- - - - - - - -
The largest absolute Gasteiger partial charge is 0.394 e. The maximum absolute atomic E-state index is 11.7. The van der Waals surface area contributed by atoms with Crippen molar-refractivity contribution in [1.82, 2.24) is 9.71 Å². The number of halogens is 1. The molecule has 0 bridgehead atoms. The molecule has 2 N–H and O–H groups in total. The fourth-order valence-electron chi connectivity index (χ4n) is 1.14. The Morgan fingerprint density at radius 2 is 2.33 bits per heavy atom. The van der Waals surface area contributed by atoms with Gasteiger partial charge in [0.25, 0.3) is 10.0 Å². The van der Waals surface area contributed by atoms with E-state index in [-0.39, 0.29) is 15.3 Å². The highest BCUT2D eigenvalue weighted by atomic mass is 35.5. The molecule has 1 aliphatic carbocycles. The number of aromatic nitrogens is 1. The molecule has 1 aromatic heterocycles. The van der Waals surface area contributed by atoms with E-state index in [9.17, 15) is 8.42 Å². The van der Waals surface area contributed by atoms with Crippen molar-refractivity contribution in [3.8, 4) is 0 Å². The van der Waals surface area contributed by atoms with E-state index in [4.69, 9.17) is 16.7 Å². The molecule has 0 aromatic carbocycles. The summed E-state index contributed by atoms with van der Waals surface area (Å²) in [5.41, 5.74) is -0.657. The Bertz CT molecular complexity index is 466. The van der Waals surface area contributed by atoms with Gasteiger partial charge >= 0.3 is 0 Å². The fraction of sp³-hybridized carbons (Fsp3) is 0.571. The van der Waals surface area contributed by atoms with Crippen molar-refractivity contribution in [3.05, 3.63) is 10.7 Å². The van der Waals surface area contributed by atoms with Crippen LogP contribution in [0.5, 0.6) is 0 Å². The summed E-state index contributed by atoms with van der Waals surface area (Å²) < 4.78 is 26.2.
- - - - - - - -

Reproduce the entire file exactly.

The largest absolute Gasteiger partial charge is 0.394 e. The maximum absolute atomic E-state index is 11.7. The van der Waals surface area contributed by atoms with Crippen molar-refractivity contribution in [1.82, 2.24) is 9.71 Å². The number of halogens is 1. The molecule has 0 bridgehead atoms. The molecule has 2 N–H and O–H groups in total. The fourth-order valence-electron chi connectivity index (χ4n) is 1.14. The Morgan fingerprint density at radius 2 is 2.33 bits per heavy atom. The van der Waals surface area contributed by atoms with Gasteiger partial charge in [0.25, 0.3) is 10.0 Å². The van der Waals surface area contributed by atoms with E-state index in [-0.39, 0.29) is 15.3 Å². The highest BCUT2D eigenvalue weighted by atomic mass is 35.5. The molecule has 1 aliphatic carbocycles. The number of aromatic nitrogens is 1. The molecule has 1 aromatic heterocycles. The van der Waals surface area contributed by atoms with E-state index in [9.17, 15) is 8.42 Å². The van der Waals surface area contributed by atoms with Crippen molar-refractivity contribution in [3.8, 4) is 0 Å². The van der Waals surface area contributed by atoms with E-state index in [4.69, 9.17) is 16.7 Å². The molecule has 0 aromatic carbocycles. The summed E-state index contributed by atoms with van der Waals surface area (Å²) in [5.41, 5.74) is -0.657. The Bertz CT molecular complexity index is 466. The van der Waals surface area contributed by atoms with Gasteiger partial charge >= 0.3 is 0 Å². The fraction of sp³-hybridized carbons (Fsp3) is 0.571. The van der Waals surface area contributed by atoms with Crippen molar-refractivity contribution in [3.05, 3.63) is 10.7 Å². The van der Waals surface area contributed by atoms with Crippen LogP contribution in [0.5, 0.6) is 0 Å². The summed E-state index contributed by atoms with van der Waals surface area (Å²) < 4.78 is 26.2.